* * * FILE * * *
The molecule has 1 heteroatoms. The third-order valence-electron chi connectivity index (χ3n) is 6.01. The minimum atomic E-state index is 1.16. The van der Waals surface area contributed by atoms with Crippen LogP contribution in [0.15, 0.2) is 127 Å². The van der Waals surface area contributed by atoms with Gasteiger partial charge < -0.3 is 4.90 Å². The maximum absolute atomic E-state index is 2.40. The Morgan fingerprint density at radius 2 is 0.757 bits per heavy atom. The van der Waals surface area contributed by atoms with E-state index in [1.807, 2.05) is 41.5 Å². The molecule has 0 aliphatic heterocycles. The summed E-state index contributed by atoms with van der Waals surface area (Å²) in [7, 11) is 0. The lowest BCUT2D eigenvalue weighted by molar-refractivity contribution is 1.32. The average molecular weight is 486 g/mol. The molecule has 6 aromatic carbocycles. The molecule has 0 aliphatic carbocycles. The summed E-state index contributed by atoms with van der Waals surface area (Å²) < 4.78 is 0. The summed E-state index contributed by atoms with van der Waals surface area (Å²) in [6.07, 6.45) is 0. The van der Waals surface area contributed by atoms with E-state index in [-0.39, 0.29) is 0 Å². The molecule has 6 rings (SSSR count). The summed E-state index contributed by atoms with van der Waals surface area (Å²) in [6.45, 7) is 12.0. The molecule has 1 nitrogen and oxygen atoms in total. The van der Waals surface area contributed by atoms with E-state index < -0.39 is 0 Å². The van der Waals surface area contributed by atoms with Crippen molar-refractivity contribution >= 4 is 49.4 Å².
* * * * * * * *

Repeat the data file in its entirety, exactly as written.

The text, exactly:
The molecule has 1 heteroatoms. The third-order valence-electron chi connectivity index (χ3n) is 6.01. The minimum atomic E-state index is 1.16. The van der Waals surface area contributed by atoms with Crippen LogP contribution in [0.15, 0.2) is 127 Å². The van der Waals surface area contributed by atoms with Gasteiger partial charge < -0.3 is 4.90 Å². The maximum absolute atomic E-state index is 2.40. The Morgan fingerprint density at radius 2 is 0.757 bits per heavy atom. The van der Waals surface area contributed by atoms with E-state index in [1.807, 2.05) is 41.5 Å². The molecule has 0 aliphatic heterocycles. The summed E-state index contributed by atoms with van der Waals surface area (Å²) in [7, 11) is 0. The lowest BCUT2D eigenvalue weighted by molar-refractivity contribution is 1.32. The average molecular weight is 486 g/mol. The molecule has 6 aromatic carbocycles. The molecule has 0 aliphatic carbocycles. The summed E-state index contributed by atoms with van der Waals surface area (Å²) < 4.78 is 0. The summed E-state index contributed by atoms with van der Waals surface area (Å²) in [6.07, 6.45) is 0. The van der Waals surface area contributed by atoms with E-state index in [-0.39, 0.29) is 0 Å². The molecule has 6 rings (SSSR count). The summed E-state index contributed by atoms with van der Waals surface area (Å²) in [6.45, 7) is 12.0. The molecule has 1 nitrogen and oxygen atoms in total. The van der Waals surface area contributed by atoms with E-state index < -0.39 is 0 Å². The van der Waals surface area contributed by atoms with Crippen molar-refractivity contribution >= 4 is 49.4 Å².